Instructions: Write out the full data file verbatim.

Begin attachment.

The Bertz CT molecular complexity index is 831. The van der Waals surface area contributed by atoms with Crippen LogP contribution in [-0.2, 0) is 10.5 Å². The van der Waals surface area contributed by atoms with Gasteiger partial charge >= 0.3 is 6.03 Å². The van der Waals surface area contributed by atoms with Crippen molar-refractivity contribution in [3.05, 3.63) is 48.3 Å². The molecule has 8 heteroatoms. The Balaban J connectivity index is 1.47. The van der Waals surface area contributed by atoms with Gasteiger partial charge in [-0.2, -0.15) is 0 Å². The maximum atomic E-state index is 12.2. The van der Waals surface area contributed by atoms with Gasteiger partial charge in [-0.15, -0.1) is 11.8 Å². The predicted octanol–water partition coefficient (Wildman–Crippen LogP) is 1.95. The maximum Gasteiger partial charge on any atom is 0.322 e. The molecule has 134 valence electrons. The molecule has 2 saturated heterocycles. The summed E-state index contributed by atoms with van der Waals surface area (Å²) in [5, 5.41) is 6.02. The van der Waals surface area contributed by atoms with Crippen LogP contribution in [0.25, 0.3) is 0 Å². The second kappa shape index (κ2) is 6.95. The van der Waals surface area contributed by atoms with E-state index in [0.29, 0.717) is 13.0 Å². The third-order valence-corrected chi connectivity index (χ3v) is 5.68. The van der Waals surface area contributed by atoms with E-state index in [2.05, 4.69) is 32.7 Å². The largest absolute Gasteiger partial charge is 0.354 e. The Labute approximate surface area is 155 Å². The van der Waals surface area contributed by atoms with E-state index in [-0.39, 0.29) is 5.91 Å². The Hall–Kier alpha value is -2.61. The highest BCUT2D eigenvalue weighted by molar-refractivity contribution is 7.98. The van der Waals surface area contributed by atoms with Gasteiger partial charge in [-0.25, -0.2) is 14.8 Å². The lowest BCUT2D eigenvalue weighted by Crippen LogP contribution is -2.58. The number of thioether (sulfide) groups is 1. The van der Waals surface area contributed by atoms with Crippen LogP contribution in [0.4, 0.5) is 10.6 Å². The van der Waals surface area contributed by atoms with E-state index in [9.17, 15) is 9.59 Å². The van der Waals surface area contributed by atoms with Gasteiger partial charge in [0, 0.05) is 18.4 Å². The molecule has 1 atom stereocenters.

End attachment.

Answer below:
The Bertz CT molecular complexity index is 831. The van der Waals surface area contributed by atoms with Crippen LogP contribution in [-0.2, 0) is 10.5 Å². The van der Waals surface area contributed by atoms with Gasteiger partial charge >= 0.3 is 6.03 Å². The van der Waals surface area contributed by atoms with Crippen molar-refractivity contribution in [3.05, 3.63) is 48.3 Å². The molecule has 8 heteroatoms. The Balaban J connectivity index is 1.47. The van der Waals surface area contributed by atoms with Gasteiger partial charge in [-0.2, -0.15) is 0 Å². The maximum atomic E-state index is 12.2. The van der Waals surface area contributed by atoms with Gasteiger partial charge in [-0.15, -0.1) is 11.8 Å². The predicted octanol–water partition coefficient (Wildman–Crippen LogP) is 1.95. The maximum Gasteiger partial charge on any atom is 0.322 e. The molecule has 134 valence electrons. The molecule has 2 saturated heterocycles. The summed E-state index contributed by atoms with van der Waals surface area (Å²) in [5, 5.41) is 6.02. The van der Waals surface area contributed by atoms with Crippen LogP contribution in [0.25, 0.3) is 0 Å². The second kappa shape index (κ2) is 6.95. The van der Waals surface area contributed by atoms with E-state index in [0.29, 0.717) is 13.0 Å². The third-order valence-corrected chi connectivity index (χ3v) is 5.68. The van der Waals surface area contributed by atoms with E-state index in [2.05, 4.69) is 32.7 Å². The largest absolute Gasteiger partial charge is 0.354 e. The Labute approximate surface area is 155 Å². The van der Waals surface area contributed by atoms with E-state index in [-0.39, 0.29) is 5.91 Å². The Hall–Kier alpha value is -2.61. The highest BCUT2D eigenvalue weighted by molar-refractivity contribution is 7.98. The van der Waals surface area contributed by atoms with Gasteiger partial charge in [-0.25, -0.2) is 14.8 Å². The lowest BCUT2D eigenvalue weighted by Crippen LogP contribution is -2.58. The number of thioether (sulfide) groups is 1. The van der Waals surface area contributed by atoms with Crippen LogP contribution in [0.4, 0.5) is 10.6 Å². The van der Waals surface area contributed by atoms with E-state index in [9.17, 15) is 9.59 Å². The van der Waals surface area contributed by atoms with Gasteiger partial charge in [0, 0.05) is 18.4 Å². The molecule has 1 atom stereocenters.